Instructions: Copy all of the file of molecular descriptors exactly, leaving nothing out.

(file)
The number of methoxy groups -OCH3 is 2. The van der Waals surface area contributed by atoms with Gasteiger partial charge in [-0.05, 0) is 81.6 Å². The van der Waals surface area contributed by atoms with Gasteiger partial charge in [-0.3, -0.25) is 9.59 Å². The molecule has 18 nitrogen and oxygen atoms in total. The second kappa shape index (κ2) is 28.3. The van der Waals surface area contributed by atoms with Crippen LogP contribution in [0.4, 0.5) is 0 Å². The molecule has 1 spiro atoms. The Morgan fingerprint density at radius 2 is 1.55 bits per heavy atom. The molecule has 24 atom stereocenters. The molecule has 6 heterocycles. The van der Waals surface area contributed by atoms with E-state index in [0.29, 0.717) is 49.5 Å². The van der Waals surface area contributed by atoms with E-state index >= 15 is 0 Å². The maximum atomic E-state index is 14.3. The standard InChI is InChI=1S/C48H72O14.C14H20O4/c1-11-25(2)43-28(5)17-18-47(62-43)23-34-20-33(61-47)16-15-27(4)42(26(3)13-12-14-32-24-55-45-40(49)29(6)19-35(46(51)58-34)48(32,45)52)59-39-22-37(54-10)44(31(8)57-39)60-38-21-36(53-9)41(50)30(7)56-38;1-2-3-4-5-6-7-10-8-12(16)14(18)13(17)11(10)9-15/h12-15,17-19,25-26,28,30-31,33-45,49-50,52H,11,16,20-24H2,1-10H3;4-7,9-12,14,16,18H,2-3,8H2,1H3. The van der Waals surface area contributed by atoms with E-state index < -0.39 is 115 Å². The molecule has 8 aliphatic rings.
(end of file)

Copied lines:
The number of methoxy groups -OCH3 is 2. The van der Waals surface area contributed by atoms with Gasteiger partial charge in [-0.05, 0) is 81.6 Å². The van der Waals surface area contributed by atoms with Gasteiger partial charge in [-0.3, -0.25) is 9.59 Å². The molecule has 18 nitrogen and oxygen atoms in total. The second kappa shape index (κ2) is 28.3. The van der Waals surface area contributed by atoms with Crippen LogP contribution in [0.4, 0.5) is 0 Å². The molecule has 1 spiro atoms. The Morgan fingerprint density at radius 2 is 1.55 bits per heavy atom. The molecule has 24 atom stereocenters. The molecule has 6 heterocycles. The van der Waals surface area contributed by atoms with E-state index in [0.29, 0.717) is 49.5 Å². The van der Waals surface area contributed by atoms with E-state index >= 15 is 0 Å². The maximum atomic E-state index is 14.3. The standard InChI is InChI=1S/C48H72O14.C14H20O4/c1-11-25(2)43-28(5)17-18-47(62-43)23-34-20-33(61-47)16-15-27(4)42(26(3)13-12-14-32-24-55-45-40(49)29(6)19-35(46(51)58-34)48(32,45)52)59-39-22-37(54-10)44(31(8)57-39)60-38-21-36(53-9)41(50)30(7)56-38;1-2-3-4-5-6-7-10-8-12(16)14(18)13(17)11(10)9-15/h12-15,17-19,25-26,28,30-31,33-45,49-50,52H,11,16,20-24H2,1-10H3;4-7,9-12,14,16,18H,2-3,8H2,1H3. The van der Waals surface area contributed by atoms with E-state index < -0.39 is 115 Å². The molecule has 8 aliphatic rings.